Border…and other Lines – 3 June – 16 July 2023

Solo exhibition

Border…and other Lines

3 June – 16 July 2023

Dürst Britt & Mayhew Gallery

Opening on Saturday 3 June, 3 – 7pm

Jacqueline de Jong‘s third solo exhibition at Dürst Britt & Mayhew brings together a series of large-scale paintings made between February 2022 and May 2023.

‘Idlib in the Snow’, a painting completed at the beginning of 2022, marks the transition from a series of works about one catastrophic event, the refugee crisis in Syria, to another: the war in Ukraine. The refugee tents in Idlib at Syria’s border are covered with snow, which, in hindsight, can be seen as a dark omen of the crises that would unfold further north, in Ukraine. The canvasses that follow carry the names of Ukrainian cities that, over the course of the last year, have become battlegrounds. Alongside the works dedicated to the war in Ukraine, two paintings with refugees return, as this catastrophe continues to unfold as well. Her most recent painting, Disasters, brings the two subject matters together.

Reflecting De Jong’s working process, the exhibition also includes works less directly related to political events. De Jong refers to them as “loose works.” They function as playgrounds or sketchbooks developed alongside the more reality-bound paintings. These imaginative works make no direct references to contemporary political realities and are instead populated by De Jong’s signature humanoid creatures – skeletons, monsters, animal-human hybrids – in chaotic distribution, equal parts dangerous, dark, deadly and erotic.

Throughout her oeuvre, many of De Jong’s works have absorbed moments of crisis and terror, moments in which order has dissolved and something bigger, more terrifying has taken over. Wars have been frequent subjects and continue to haunt De Jong’s imagination as terrifying, all-consuming machines that leave the humans forced to go through them in chaos and disarray.

Figure and ground tumble, perspectives collapse and flames flare up between rubble and ruins; buildings fall, and figures are squeezed into the diminishing spaces between them. The human bodies depicted have become pliable, they are thrown around, and when they appear as a mass or in groups – as they often do in the works that refer to the refugee crisis – their bodies are stacked and packed tightly, piled on top of each other. They are pushed and pulled, mangled and thrown away, degraded to material. Lines are crossed here, in the most dehumanizing ways.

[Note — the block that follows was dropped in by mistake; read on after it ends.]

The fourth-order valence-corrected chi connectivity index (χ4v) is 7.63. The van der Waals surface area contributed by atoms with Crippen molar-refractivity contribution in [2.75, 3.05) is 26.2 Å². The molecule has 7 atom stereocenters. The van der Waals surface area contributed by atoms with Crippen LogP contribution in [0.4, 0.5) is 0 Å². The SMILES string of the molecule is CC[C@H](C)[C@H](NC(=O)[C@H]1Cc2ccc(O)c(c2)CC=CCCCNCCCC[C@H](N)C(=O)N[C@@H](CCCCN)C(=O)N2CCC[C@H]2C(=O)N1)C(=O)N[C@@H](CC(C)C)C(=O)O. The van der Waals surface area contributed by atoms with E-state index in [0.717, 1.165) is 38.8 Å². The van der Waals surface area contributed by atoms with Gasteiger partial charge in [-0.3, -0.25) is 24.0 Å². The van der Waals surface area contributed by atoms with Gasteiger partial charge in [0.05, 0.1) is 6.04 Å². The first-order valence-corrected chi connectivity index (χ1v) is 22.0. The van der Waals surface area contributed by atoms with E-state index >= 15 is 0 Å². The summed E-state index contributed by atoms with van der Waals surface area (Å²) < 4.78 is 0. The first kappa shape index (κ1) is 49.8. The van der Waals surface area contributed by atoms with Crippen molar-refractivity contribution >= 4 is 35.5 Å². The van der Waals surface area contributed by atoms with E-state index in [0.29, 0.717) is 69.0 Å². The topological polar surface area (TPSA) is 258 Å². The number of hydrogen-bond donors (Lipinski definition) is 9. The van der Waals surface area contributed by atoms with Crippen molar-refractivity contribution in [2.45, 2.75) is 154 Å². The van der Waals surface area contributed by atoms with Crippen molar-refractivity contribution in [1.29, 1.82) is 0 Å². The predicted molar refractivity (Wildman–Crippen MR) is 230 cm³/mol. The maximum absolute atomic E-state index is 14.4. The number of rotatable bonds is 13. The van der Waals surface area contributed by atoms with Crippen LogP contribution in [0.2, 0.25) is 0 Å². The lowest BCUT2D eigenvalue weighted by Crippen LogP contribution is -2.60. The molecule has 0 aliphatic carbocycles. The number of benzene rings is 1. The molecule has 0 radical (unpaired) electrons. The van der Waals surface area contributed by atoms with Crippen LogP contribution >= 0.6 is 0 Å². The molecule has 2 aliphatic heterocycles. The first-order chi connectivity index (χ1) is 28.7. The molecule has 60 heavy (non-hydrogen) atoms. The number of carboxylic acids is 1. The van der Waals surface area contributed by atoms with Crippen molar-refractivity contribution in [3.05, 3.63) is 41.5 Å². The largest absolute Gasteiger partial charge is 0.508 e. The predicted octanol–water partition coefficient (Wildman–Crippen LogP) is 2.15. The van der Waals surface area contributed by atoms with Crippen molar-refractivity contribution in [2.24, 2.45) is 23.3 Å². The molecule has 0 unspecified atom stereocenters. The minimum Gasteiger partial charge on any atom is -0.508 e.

Text by Melanie Bühler, Senior Curator at Kunstmuseum St. Gallen, Switzerland

Jacqueline de Jong (b. 1939, Hengelo, The Netherlands) is widely known for her contribution to the European avant-garde of the 1960s. Throughout a career spanning six decades her work has explored the violence, banality, eroticism and humour of human interaction. Painting is the foundation of her practice, which also encompasses drawing, sculpture, printmaking, jewellery and artist books.

In the 1960s she became involved with the radical artists and thinkers of the time, most notably with the Situationist International (SI) and Gruppe SPUR. When de Jong was excluded from the SI, along with the other visual artists, she founded The Situationist Times. Hailed as one of the most important and experimental journals of its time, the publication offered opportunity for collaboration between writers, poets and visual artists. As editor and publisher, she produced six issues between 1962 and 1967. In 1968 she marched with the students in Paris, printing artist posters in support of the movement.

The artist’s painting practice is diverse: declining to progress in a linear fashion, she often doubles back and revisits formal and conceptual concerns. Early works from the 1960s include expressive abstraction, the violent and humorous Accidental Paintings and Suicidal Paintings series, and the witty and erotic Private Lives of the Cosmonauts. Themes of sexual desire, war and violence continue throughout, with the Série Noire of 1980s, the Paysages Dramatiques and paintings of the 1990s that address war more explicitly. During the 2010s, de Jong took inspiration from the monstrous shapes of overgrown potatoes to explore the humorous and grotesque side of nature whilst experimenting with new materials and photographic printing. Her most recent work returns to oil painting and a re-examination of early themes that have new resonance in the present day.

Work by De Jong is held in private and public collections including Centre Pompidou, Paris; Stedelijk Museum, Amsterdam; Musée d’art moderne de la Ville de Paris, CNAP France, Musée les Abattoirs, Toulouse, Moderna Museet, Stockholm; Museum Jorn, Silkeborg; Lenbachhaus, Munich; Henie Onstad Kunstsenter, Oslo; Kunstmuseum Göteborg; MCCA Toronto; MONA, Tasmania; Rachofsky Collection, Dallas; Frans Hals Museum, Haarlem; Museum Arnhem; Cobra Museum for Modern Art, Amstelveen.

On 30 May 2023 Jacqueline de Jong was awarded the prestigious title of Chevalier dans l’Ordre des Arts et des Lettres by François Alabrune, French Ambassador to The Netherlands






Dürst Britt & Mayhew
Van Limburg Stirumstraat 47
2515 PB Den Haag
The Netherlands
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Thursday – Sunday, 12 – 6pm and by appointment